The first was that there is a need for a digital platform because CRPs as well as field staff employed with PRADAN need to disseminate information more effectively. This was found to be true.
The second assumption we had was that Master Trainers want their training to reach far and wide. The major hurdle for them is that their training is not well documented making it difficult to share their knowledge. This was not entirely accurate.
Most MTs did feel that their work was not always relevant beyond their district. They also viewed in-person interactions and soft skills-based workshops as integral to the implementation of a project. Videos or documents cannot substitute them (but they could potentially supplement or substitute repeat-trainings).
Moreover, MTs felt their work can’t scale beyond their district due to language barriers. This is a hurdle that could potentially be addressed with translations software. MTs also said that travelling to another district takes a lot of time; they already had packed schedules with current training sessions. Many of them were also rural entrepreneurs who carried out work such as supplying inputs to farmers.
Finally, we had the hypothesis that field staff need digital and non-digital knowledge products to plan and implement on-ground interventions. This was confirmed to be true. We explain their exact requirements at the end of this blog post.
This field visit was a hugely beneficial learning experience for us because it clarified how knowledge is gathered and disseminated among a group of workers who play a central role in implementing important rural development activities. So far, we have mentioned a number of groups so we want to first explain how knowledge bounces from one to another to benefit people.
We learnt about the typical trajectory of knowledge dissemination.
- Training for PRADAN field staff:
The NGO’s staff conducts exposure visits and interacts with the community as well as their colleagues in the organisation to learn more about their area of work. A major component of all PRADAN training programs is exposure and immersion visits as well as demonstrations, and talking to people face-to-face are a core part of the process.
- Training conducted by PRADAN staff:
The staff then passes on their learnings through workshops that they lead for CRPs and MTs. They provide reference material to them in the form of brochures or booklets, and circulate videos and photos specific to the subject the training focused on.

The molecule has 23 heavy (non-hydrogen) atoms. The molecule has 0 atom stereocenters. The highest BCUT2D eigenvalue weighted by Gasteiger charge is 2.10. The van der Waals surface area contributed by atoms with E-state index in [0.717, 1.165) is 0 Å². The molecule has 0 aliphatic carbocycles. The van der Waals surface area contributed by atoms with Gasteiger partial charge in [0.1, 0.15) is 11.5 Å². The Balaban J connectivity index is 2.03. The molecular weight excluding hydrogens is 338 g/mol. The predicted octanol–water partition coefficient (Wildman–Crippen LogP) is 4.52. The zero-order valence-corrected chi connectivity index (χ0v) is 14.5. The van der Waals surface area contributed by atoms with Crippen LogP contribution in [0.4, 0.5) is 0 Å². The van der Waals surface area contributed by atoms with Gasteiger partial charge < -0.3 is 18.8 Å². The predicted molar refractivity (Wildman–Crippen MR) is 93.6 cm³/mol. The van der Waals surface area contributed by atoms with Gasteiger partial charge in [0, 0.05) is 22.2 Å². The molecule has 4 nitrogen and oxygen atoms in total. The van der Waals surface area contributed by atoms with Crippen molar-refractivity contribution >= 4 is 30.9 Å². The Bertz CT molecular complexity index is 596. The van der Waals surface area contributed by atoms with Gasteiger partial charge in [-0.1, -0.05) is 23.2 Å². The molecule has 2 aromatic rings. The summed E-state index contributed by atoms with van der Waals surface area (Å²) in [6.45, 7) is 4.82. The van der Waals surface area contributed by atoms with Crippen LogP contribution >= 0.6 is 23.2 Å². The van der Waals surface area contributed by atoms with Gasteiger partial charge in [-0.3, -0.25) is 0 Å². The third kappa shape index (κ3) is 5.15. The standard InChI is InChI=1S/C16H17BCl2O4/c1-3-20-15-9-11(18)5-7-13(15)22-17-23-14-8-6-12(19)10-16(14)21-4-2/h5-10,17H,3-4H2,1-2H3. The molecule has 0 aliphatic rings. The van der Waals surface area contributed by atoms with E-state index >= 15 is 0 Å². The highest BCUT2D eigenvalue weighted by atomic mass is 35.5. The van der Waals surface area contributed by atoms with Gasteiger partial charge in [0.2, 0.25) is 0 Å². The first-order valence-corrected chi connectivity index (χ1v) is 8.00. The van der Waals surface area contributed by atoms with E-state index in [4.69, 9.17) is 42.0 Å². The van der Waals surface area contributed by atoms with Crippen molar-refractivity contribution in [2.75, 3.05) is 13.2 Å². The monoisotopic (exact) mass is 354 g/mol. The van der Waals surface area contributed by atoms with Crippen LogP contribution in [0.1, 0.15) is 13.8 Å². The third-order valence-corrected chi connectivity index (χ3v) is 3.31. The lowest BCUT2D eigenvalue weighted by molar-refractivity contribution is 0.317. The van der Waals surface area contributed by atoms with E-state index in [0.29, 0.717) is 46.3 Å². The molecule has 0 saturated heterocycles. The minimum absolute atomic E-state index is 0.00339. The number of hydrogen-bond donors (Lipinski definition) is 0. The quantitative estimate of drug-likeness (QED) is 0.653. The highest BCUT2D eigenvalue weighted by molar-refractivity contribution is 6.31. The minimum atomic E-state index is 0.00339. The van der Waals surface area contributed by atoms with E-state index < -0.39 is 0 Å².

- Training conducted by CRPs:
The CRPs then pass on the information they learnt to another level of last-mile trainers in villagers called Krishi Sakhis and to farmers. The CRPs continue to play an active role by sitting in on these final stages of knowledge sharing. The Krishi Sakhis attend demonstrations and do practical exercises, which help them learn and retain information. At this stage too, booklets and manuals are circulated both in print and in WhatsApp groups. PRADAN provides all material.
A Bio-input Resource Centre where Master Trainers and PRADAN’s field staff make available various bio-inputs for farmers to use. Credit: Partik Kumar.
Any questions that farmers or Krishi Sakhis have are addressed at regular meetings. These are either convened by Self-Help Groups or by Gram Sabha or village councils. More urgent questions are addressed over phone calls. The CRPs told us that they receive at least five calls a day. If the problem cannot be addressed over the phone, the CRP can delegate a Krishi Sakhi in the village to visit the site if the CRP cannot go themselves. If the CRP does not know the answer to the question, they reach out to PRADAN staff for help.
This is the flow of information and troubleshooting. Against this process, we drew five key lessons on the kind of challenges that people run into while accessing and sharing knowledge. We summarise this in Part 2 of this series.
If you would like to collaborate with us or know more about the Green Rural Economy project, write to [email protected] or [email protected].
As part of the Green Rural Economy (GRE) project, we are conducting a series of ‘clinics’ that cover a diverse range of topics. By bringing together experts who can ‘diagnose’ your problems and help find answers, we aim to create a platform for knowledge exchange
The clinics will cover millet farming, watershed management, natural farming, poultry farming, farmer producer organisations and self-help groups, women’s rural livelihoods and rainfed farming